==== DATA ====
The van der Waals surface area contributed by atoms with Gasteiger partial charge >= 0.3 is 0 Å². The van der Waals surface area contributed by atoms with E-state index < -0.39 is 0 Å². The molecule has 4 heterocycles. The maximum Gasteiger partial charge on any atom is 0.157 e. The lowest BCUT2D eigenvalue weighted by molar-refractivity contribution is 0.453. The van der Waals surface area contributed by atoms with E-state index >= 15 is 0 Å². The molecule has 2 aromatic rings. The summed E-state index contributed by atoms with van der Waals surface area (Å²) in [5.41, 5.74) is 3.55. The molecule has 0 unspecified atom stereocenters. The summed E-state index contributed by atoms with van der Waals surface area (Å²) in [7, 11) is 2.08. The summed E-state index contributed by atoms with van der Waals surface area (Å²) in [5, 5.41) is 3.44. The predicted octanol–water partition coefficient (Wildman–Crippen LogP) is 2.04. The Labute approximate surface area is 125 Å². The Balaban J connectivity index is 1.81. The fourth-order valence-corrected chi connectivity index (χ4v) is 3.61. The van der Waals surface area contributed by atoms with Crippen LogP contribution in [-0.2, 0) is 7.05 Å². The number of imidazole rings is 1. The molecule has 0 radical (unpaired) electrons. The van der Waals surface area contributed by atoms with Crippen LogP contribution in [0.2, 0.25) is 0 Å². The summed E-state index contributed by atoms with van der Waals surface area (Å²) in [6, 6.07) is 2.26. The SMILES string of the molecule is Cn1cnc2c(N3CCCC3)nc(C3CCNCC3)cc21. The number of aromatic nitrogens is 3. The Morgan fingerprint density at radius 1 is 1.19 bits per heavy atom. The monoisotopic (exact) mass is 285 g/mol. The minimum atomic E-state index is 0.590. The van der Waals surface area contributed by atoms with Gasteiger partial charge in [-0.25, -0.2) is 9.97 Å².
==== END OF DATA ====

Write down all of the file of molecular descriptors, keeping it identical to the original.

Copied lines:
The van der Waals surface area contributed by atoms with Gasteiger partial charge >= 0.3 is 0 Å². The van der Waals surface area contributed by atoms with E-state index < -0.39 is 0 Å². The molecule has 4 heterocycles. The maximum Gasteiger partial charge on any atom is 0.157 e. The lowest BCUT2D eigenvalue weighted by molar-refractivity contribution is 0.453. The van der Waals surface area contributed by atoms with E-state index >= 15 is 0 Å². The molecule has 2 aromatic rings. The summed E-state index contributed by atoms with van der Waals surface area (Å²) in [5.41, 5.74) is 3.55. The molecule has 0 unspecified atom stereocenters. The summed E-state index contributed by atoms with van der Waals surface area (Å²) in [7, 11) is 2.08. The summed E-state index contributed by atoms with van der Waals surface area (Å²) in [5, 5.41) is 3.44. The predicted octanol–water partition coefficient (Wildman–Crippen LogP) is 2.04. The Labute approximate surface area is 125 Å². The Balaban J connectivity index is 1.81. The fourth-order valence-corrected chi connectivity index (χ4v) is 3.61. The van der Waals surface area contributed by atoms with Crippen LogP contribution in [-0.2, 0) is 7.05 Å². The number of imidazole rings is 1. The molecule has 0 radical (unpaired) electrons. The van der Waals surface area contributed by atoms with Crippen LogP contribution in [0.2, 0.25) is 0 Å². The summed E-state index contributed by atoms with van der Waals surface area (Å²) in [6, 6.07) is 2.26. The SMILES string of the molecule is Cn1cnc2c(N3CCCC3)nc(C3CCNCC3)cc21. The number of aromatic nitrogens is 3. The Morgan fingerprint density at radius 1 is 1.19 bits per heavy atom. The monoisotopic (exact) mass is 285 g/mol. The minimum atomic E-state index is 0.590. The van der Waals surface area contributed by atoms with Gasteiger partial charge in [-0.25, -0.2) is 9.97 Å².